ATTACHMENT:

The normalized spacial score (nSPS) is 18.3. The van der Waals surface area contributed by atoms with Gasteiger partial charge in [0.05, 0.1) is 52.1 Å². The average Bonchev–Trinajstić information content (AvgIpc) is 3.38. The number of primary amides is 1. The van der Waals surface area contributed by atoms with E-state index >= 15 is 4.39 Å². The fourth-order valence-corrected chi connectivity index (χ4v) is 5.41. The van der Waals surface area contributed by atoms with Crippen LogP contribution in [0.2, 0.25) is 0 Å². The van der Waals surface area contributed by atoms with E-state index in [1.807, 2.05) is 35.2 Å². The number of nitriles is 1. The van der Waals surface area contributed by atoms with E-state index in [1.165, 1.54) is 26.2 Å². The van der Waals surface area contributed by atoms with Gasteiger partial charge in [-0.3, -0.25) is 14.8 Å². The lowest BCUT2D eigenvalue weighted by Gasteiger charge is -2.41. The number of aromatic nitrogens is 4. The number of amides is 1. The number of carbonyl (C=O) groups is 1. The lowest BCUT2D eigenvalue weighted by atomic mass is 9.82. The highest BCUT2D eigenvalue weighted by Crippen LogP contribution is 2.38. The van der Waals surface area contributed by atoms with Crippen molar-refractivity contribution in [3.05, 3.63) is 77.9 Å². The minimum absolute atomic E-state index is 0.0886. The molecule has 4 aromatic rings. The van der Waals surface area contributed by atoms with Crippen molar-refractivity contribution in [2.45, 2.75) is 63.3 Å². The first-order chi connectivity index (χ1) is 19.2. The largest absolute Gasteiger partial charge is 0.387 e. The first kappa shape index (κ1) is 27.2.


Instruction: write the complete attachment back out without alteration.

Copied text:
The normalized spacial score (nSPS) is 18.3. The van der Waals surface area contributed by atoms with Gasteiger partial charge in [0.05, 0.1) is 52.1 Å². The average Bonchev–Trinajstić information content (AvgIpc) is 3.38. The number of primary amides is 1. The van der Waals surface area contributed by atoms with E-state index >= 15 is 4.39 Å². The fourth-order valence-corrected chi connectivity index (χ4v) is 5.41. The van der Waals surface area contributed by atoms with Crippen LogP contribution in [0.2, 0.25) is 0 Å². The van der Waals surface area contributed by atoms with E-state index in [1.807, 2.05) is 35.2 Å². The number of nitriles is 1. The van der Waals surface area contributed by atoms with E-state index in [1.165, 1.54) is 26.2 Å². The van der Waals surface area contributed by atoms with Gasteiger partial charge in [-0.3, -0.25) is 14.8 Å². The lowest BCUT2D eigenvalue weighted by Gasteiger charge is -2.41. The number of aromatic nitrogens is 4. The number of amides is 1. The number of carbonyl (C=O) groups is 1. The lowest BCUT2D eigenvalue weighted by atomic mass is 9.82. The highest BCUT2D eigenvalue weighted by Crippen LogP contribution is 2.38. The van der Waals surface area contributed by atoms with Crippen molar-refractivity contribution in [3.05, 3.63) is 77.9 Å². The minimum absolute atomic E-state index is 0.0886. The molecule has 4 aromatic rings. The van der Waals surface area contributed by atoms with Crippen molar-refractivity contribution in [2.45, 2.75) is 63.3 Å². The first-order chi connectivity index (χ1) is 19.2. The largest absolute Gasteiger partial charge is 0.387 e. The first kappa shape index (κ1) is 27.2.